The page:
• Я там уже плавал. = I already swam there. (i.e. I'm familiar with that experience)
  • Я ещё не бегал. = I haven't run yet.

Note that imperfective verbs may have a logical consequence that overlaps with the "result":

  • Он уже читал эту книгу. = He already read that book.

It is easier with verbs of motion. At least, after visiting some place you always have to return "home", so you'd want a multidirectional verb. With other verbs it remains an important point of confusion for learners.

"What did you do yesterday?"

This is pretty obvious, but still: use imperfectives and multidirectional verbs (for round trips or aimless motion) to describe actions that "fill" some time frame in question. This is the case when you answer the questions about what you were busy with.

  • Я вчера бегал.
  • Я вчера писал письма.
  • Я вчера плавал в реке.
  • Я вчера ходил в кино.
  • Я вчера только спал и ел.
  • This answer is a textbook in itself. Thank you, you answered the question AND cleared up a lot of my own questions regarding other matters of aspect.
    – CocoPop
    Commented Apr 26, 2015 at 14:01
  • Very beautiful explanation.
    – oz1cz
    Commented Apr 27, 2015 at 8:10

A prefix, usually по-, should be added to the undirected motion verb to make it perfective: плавать - поплавать, летатать - полетать, кататься - покататься, etc. So, your last sentence should be

Я поплавал в реке вчера.

  • Thank you. Can the по- prefix also be used to distinguish between imperfect and perfect forms of the directed verbs?
    – oz1cz
    Commented Apr 22, 2015 at 7:22
  • Yes, it can: писал - пописал (in both meanings))), шёл - пошёл, стоял - постоял, etc. This prefix has no particular meaning, like the English prefix be- (come - become), it used just to form perfective verbs.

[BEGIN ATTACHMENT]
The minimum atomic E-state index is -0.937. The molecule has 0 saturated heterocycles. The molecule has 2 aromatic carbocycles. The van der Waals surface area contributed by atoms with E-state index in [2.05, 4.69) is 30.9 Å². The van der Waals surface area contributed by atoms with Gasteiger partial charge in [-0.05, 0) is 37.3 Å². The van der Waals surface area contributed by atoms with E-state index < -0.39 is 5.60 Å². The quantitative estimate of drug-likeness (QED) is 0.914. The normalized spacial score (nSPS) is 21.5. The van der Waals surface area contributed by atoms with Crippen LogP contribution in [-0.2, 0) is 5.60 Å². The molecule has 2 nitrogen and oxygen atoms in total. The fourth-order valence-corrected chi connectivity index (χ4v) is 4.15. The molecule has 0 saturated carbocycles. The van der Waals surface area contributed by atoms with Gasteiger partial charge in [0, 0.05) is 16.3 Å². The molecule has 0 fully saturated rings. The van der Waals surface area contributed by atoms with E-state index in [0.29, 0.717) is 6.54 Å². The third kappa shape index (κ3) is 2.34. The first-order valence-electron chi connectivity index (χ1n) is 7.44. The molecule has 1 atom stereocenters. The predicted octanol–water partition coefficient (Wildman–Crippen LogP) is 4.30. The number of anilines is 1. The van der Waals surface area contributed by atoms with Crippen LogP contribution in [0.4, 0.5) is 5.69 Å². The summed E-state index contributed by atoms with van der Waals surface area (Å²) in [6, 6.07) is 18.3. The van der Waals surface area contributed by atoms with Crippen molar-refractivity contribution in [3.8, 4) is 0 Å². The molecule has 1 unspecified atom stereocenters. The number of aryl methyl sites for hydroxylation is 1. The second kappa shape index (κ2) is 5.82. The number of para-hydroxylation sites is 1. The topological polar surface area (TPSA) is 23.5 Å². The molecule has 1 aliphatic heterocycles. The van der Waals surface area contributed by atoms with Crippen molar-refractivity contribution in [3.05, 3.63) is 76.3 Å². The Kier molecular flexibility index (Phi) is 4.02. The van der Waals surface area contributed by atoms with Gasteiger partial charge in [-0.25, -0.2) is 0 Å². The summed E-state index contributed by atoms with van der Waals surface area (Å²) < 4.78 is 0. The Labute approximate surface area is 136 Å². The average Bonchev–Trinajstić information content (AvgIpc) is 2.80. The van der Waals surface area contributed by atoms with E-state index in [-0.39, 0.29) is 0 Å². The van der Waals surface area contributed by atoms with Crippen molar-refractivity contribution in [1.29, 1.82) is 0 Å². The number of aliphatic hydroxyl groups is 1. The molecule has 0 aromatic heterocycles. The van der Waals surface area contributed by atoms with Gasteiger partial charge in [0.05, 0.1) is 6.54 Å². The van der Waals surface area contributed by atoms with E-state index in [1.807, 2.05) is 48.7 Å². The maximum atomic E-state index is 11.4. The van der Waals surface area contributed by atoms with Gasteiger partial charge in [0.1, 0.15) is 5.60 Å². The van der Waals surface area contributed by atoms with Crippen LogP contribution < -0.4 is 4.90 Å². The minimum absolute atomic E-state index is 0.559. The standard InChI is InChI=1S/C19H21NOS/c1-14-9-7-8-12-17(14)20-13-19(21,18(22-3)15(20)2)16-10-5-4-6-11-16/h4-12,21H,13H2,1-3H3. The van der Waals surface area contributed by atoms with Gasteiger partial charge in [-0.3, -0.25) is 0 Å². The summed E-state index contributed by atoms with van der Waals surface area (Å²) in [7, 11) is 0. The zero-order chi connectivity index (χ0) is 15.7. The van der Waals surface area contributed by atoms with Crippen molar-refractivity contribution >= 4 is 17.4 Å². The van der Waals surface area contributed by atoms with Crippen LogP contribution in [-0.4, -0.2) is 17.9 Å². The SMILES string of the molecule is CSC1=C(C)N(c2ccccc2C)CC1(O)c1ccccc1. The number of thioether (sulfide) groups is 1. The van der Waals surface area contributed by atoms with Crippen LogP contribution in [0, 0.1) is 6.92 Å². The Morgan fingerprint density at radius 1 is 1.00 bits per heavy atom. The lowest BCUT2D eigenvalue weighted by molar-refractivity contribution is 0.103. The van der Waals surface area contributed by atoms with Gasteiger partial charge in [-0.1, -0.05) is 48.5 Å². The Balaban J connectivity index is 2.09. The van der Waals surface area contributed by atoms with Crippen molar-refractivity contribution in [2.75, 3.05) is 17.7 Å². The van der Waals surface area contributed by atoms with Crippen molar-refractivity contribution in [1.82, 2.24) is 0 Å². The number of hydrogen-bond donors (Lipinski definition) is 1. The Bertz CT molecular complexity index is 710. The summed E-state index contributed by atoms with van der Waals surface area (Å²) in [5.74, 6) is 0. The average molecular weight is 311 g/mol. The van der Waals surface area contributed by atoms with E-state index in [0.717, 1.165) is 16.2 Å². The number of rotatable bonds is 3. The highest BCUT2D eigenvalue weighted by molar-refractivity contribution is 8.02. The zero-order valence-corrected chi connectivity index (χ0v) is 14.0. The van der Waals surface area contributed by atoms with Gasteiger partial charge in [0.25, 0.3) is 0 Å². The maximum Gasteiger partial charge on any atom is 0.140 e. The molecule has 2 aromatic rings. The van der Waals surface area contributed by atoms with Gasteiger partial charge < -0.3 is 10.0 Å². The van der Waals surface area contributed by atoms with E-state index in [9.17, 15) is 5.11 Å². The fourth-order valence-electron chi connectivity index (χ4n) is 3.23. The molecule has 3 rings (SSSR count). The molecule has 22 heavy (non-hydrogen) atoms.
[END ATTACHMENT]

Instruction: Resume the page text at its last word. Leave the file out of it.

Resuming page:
– Yellow Sky
    Commented Apr 22, 2015 at 7:28
  • @oz1cz With the directed ones, по- signifies the beginning of the motion, and can't be used as the simple "perfectiviser" it is to undirected verbs. Generally the perfective prefix of a motion verb also tells something about the result or purpose of the motion: по- for setting out, при- for arrival, до- for more generally getting to a certain point or arriving in spite of obstacles, у- for leaving, за- for "dropping by" or crossing some manner of boundary. (@YellowSky: neither писать nor стоять are directed motion verbs, and be- does in fact have a distinct set of meanings.) Commented Apr 22, 2015 at 7:44
  • @NikolayErshov — I wrote about be- that it has no particular meaning.
    – Yellow Sky
    Commented Apr 22, 2015 at 9:37
  • 1
    @NikolayErshov With плавал, по- means "for a while, a little" as opposed to perfective beginning of motion with плыл.
    – jwalker
    Commented Apr 22, 2015 at 16:03

Note that here Russian is very much like English. "Я плавал" - "I swam"; "Я поплавал" - "I have swum". And as in English people tend to say "Я плавал"/"I swam" more often even when "I have swum" is OK too.


You can solve the problem by yourself, try the ruscorpora.ru

Let us suppose that our aim is to find something across all Russian morphological forms for the verb плавать. For many verbs, the perfective is inflected exactly like its imperfective partner, but with a prepositional prefix про-, по-, раз-, etc. So we put in the Lexico-grammatical search form *плавать. From the 'Gramm. features' we shall select 'past, perfective'. (help)

The response to the query contains the following:

By specifying our query with the second word Я, we build the construction
WORD1 [distance between words] WORD2, where WORD1=Я, WORD2=*плавать.

Response to the query